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All that symbolism in a simple black band around a hat? Sure! See the Amish straw hat for yourself, and maybe take one home as a souvenir or gift. Killer Hats is located on Route 30 in the village of Paradise. Call Toll free at (866) 4437279 for details, but know that Killer Hats is open daily, including Sundays, for your shopping convenience. Shopping online at killerhats.com is rewarding to be sure, but I’d really like you to see this very cool store.

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AmishNews.com • September 2013 • Amish Country News • 35


AMISH FARMLANDS • “WITNESS” MOVIE • VISIT-IN-PERSON

Tours Since 1959

Amish Farmlands Tour

Journey along back country roads, deep into the Amish Farmlands to discover sights rarely seen. Under the watchful eye of your guide, you’ll gain insights into the “how” and “why” of an everchanging culture, and see at-themoment activities of the Amish. If you’ve seen the Amish portrayed on the Discovery Channel’s “Reality” TV Show, and you wonder what really is true and not true about the Amish, this is the tour you can’t afford to miss! We’ll debunk myths about the Amish and provide accurate, respectful, and authentic information, just like we have been for over 50 years. Plus, now through October 31, 2013 we’ll provide each guest who purchases the Amish Farmlands Tour, or one of our combination packages, with a voucher for a free buggy ride at Aaron & Jessica’s.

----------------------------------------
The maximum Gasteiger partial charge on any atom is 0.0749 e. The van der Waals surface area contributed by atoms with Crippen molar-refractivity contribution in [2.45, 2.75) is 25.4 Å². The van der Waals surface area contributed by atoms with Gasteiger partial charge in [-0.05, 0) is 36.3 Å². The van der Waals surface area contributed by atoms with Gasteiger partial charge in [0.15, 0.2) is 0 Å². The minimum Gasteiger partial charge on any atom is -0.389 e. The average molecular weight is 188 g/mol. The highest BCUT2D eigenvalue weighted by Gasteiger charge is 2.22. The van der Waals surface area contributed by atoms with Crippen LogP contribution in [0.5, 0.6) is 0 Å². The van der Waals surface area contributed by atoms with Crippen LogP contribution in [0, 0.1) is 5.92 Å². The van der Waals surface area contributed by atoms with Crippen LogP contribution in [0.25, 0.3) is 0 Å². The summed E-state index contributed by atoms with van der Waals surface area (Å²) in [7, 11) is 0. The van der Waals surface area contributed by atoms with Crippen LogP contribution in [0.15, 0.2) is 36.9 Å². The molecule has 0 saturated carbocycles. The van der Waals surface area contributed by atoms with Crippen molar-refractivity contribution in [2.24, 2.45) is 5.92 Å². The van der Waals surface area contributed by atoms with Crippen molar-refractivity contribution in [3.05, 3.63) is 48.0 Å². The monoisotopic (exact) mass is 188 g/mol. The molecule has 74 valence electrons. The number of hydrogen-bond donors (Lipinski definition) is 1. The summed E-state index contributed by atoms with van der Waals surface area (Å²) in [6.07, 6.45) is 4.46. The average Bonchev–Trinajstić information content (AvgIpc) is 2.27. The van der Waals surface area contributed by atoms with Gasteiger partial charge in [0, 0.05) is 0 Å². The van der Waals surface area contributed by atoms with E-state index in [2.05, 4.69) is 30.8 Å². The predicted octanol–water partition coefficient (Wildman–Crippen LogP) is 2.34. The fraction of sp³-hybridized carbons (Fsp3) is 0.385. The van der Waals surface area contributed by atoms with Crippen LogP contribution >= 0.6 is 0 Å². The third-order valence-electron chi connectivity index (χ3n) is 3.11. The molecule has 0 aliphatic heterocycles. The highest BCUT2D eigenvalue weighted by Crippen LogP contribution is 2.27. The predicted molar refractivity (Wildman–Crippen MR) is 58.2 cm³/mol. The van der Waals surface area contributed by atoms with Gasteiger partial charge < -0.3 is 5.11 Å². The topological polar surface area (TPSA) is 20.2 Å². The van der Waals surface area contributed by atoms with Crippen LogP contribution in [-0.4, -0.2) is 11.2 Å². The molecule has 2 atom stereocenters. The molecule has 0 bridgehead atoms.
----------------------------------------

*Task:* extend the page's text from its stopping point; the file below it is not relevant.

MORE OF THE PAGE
“Witness” Movie Tour

Visit-in-Person Tour

Harrison Ford in the movie WITNESS lived as an Amishman on this Amish farm. Our exclusive tour is your only chance to visit the farm, hear legendary tales of the filming, and take photos inside the barn and summer kitchen of this picturesque property seen on movie screens by millions. Marvel at the historic covered bridges we cross making our way through unexplored parts of Amish Country.

Rare is the opportunity to meet with Amish families willing to share their traditions and beliefs with you. In a group whose size is never more than 14, this is the only Amish Tour to be designated an official “Heritage Tour” by the County. Visit an Amish farm at milking time, stop at a Cottage Industry, and finally gather round a living room in an Amish home for an informal conversation with the family.